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UNPUBLISHED

UNITED STATES COURT OF APPEALS


FOR THE FOURTH CIRCUIT

No. 12-4352

UNITED STATES OF AMERICA,


Plaintiff Appellee,
v.
KARL ANTHONY BUTLER,
Defendant - Appellant.

Appeal from the United States District Court for the Eastern
District of North Carolina, at Raleigh.
James C. Dever, III,
Chief District Judge. (5:11-cr-00329-D-1)

Submitted:

December 18, 2012

Decided:

January 8, 2013

Before AGEE, KEENAN, and FLOYD, Circuit Judges.

Affirmed by unpublished per curiam opinion.

Steven R. Kiersh, KIERSH LAW OFFICE, Washington, D.C., for


Appellant.
Thomas G. Walker, United States Attorney, Jennifer
P. May-Parker, Kristine L. Fritz, Assistant United States
Attorneys, Raleigh, North Carolina, for Appellee.

Unpublished opinions are not binding precedent in this circuit.

PER CURIAM:
Karl Anthony Butler pled guilty to possession of a
firearm

by

convicted

922(g)(1) (2006).
armed

career

upwardly

in

violation

of

18

U.S.C.

The district court designated Butler an

criminal,

departed

felon,

18

from

U.S.C.

the

924(e)

Guidelines

(2006),

and

established

in

also
the

presentence investigation report (PSR) on account of Butlers


extensive criminal history.

The district court sentenced Butler

to 240 months in prison.

Butler appeals, asserting that the

district

court

criminal.

erred

by

sentencing

him

as

an

armed

career

Finding no error, we affirm Butlers sentence.


In the presentence investigation report (PSR), the

probation officer recommended that Butler be sentenced as an


armed career criminal as defined in U.S. Sentencing Guidelines
Manual 4B1.4(a) (2011), finding that Butler had at least three
prior
felony

crimes

of

common

law

possession

with

sentencing,

in

departure,

robbery

intent
opposing

counsel

designation
affirmatively
designation

violencenamely,

as

for

an

and

prior

convictions

and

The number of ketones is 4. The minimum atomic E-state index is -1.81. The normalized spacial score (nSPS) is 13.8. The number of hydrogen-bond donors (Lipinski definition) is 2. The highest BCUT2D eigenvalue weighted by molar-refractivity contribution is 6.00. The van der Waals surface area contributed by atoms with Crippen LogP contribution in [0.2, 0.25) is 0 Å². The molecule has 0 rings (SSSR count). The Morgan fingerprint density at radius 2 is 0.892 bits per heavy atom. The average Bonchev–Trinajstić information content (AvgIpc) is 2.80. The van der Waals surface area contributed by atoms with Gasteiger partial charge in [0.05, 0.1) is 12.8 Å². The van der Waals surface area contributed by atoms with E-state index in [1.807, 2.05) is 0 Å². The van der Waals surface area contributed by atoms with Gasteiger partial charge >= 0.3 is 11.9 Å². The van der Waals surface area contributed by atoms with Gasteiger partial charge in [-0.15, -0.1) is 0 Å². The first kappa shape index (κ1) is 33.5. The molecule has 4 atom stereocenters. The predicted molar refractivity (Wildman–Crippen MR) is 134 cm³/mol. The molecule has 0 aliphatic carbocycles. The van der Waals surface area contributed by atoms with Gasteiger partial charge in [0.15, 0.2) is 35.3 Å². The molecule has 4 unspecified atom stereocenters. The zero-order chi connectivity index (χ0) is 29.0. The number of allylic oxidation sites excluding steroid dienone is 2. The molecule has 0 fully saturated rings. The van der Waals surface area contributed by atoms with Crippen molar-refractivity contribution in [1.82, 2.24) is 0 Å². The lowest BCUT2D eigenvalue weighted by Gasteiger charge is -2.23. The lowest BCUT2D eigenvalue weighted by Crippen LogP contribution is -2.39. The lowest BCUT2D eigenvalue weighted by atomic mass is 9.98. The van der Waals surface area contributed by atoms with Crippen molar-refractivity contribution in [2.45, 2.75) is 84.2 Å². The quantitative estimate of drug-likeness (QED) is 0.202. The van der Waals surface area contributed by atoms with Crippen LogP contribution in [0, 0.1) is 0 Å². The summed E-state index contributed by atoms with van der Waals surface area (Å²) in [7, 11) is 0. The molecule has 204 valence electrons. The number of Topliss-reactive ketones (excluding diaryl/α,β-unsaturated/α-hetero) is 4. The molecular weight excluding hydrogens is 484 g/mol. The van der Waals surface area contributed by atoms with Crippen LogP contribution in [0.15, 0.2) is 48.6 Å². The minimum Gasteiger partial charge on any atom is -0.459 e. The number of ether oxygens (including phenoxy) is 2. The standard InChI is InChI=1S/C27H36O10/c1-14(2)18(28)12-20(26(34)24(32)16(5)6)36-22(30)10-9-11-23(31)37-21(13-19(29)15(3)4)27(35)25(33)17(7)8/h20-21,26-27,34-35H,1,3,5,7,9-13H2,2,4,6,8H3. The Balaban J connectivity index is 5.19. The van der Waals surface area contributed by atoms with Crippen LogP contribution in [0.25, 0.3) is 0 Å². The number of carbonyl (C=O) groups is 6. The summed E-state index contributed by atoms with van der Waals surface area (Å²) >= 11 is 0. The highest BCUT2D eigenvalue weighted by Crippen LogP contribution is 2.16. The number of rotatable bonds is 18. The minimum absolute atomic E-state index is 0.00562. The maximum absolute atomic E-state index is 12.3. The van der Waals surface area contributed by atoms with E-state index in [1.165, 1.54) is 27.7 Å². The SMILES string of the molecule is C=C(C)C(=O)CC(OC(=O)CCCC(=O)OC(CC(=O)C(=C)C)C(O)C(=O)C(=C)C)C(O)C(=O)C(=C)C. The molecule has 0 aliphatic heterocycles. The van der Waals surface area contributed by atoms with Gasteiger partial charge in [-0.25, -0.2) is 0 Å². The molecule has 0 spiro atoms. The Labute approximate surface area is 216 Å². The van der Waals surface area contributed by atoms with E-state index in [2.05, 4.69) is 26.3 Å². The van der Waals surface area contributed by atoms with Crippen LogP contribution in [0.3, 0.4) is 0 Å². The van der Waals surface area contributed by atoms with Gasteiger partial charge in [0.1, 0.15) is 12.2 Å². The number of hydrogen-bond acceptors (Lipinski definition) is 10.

one

conviction

to

sell

and

deliver

the

district

Butler

armed

asserted

five

career

that

mandatory

did

the
minimum

courts
not

cocaine.

object

to

and

career

sentence

reflected Butlers prior criminal history.

felony

proposed

criminal,
armed

for

for

At
upward

Butlers
in

fact

criminal

appropriately

On

appeal,

Butler

first

asserts

that

the

district

court erroneously categorized him as an armed career criminal.


Specifically, Butler contends that the offense of common law
robbery,
offense

as
for

(ACCA).

defined

in

North

Carolina,

is

enhancement

under

the

Career

Armed

not

predicate

Criminal

Act

In addition, Butler argues that his prior convictions

from more than fifteen years ago were improperly considered as


predicate offenses under the ACCA.
that

the

court

improperly

Butler therefore contends

classified

him

as

an

armed

career

criminal.
The Government argues that Butler waived his challenge
to the armed career criminal designation and, in any event, did
not demonstrate that his sentence should be vacated under plain
error review.

We agree with the Government that Butler has

waived any challenge to the armed career criminal designation.


[W]aiver is the intentional relinquishment or abandonment of a
known

right,

and

extinguishes

potential

error.

United

States v. Olano, 507 U.S. 725, 733-34 (1993) (internal quotation


marks omitted).

When a claim of . . . error has been waived,

it is not reviewable on appeal.

United States v. Claridy, 601

F.3d 276, 284 n.2 (4th Cir.), cert. denied, 131 S. Ct. 259
(2010).
Here, Butler, through counsel, failed to object, in
the

PSR

or

at

sentencing,

to
3

his

armed

career

criminal

designation.

More significantly, in arguing against an upward

departure, counsel concurred that Butler was properly classified


as an armed career criminal, stating, We think the Guidelines
sentencing

with

the

armed

career

criminal

is

an

appropriate

level for what he has done, what hes been convicted of, and
The base offense level that he got for armed career criminal
has taken into account his record . . . .

We conclude that

counsels statements at sentencing constitute a waiver of the


issue, and therefore, we decline to review his claims for error
plain or otherwise.

See Olano, 507 U.S. at 733; Claridy, 601

F.3d at 284 n.2. *


We

also

reject

Butlers

claim

that

his

convictions

from more than fifteen years ago were improperly considered in


determining his ACCA status.
F.3d

64,

69-70

(4th

Cir.

In United States v. Presley, 52

1995),

we

held

that

there

is

no

temporal restriction on prior felony offenses for purposes of


the ACCA.
all

of

Presley, 52 F.3d at 69-70.

Butlers

common

law

robbery

Therefore, the fact that


convictions

were

fifteen

Butler here is deemed bound by the acts of his


lawyer-agent.
New York v. Hill, 528 U.S. 110, 114-15 (2000)
(internal quotation marks omitted).
Further, even if the law
were otherwise, it is quite clear that the district court did
not commit plain error in relying on Butlers predicate
convictions to sentence him as an armed career criminal.

years old or older at the time of Butlers sentencing is of no


legal significance.
Accordingly, we affirm the district courts judgment.
We

dispense

contentions

with
are

oral

argument

adequately

because

presented

in

the

facts

and

the

materials

legal
before

this court and argument would not aid the decisional process.

AFFIRMED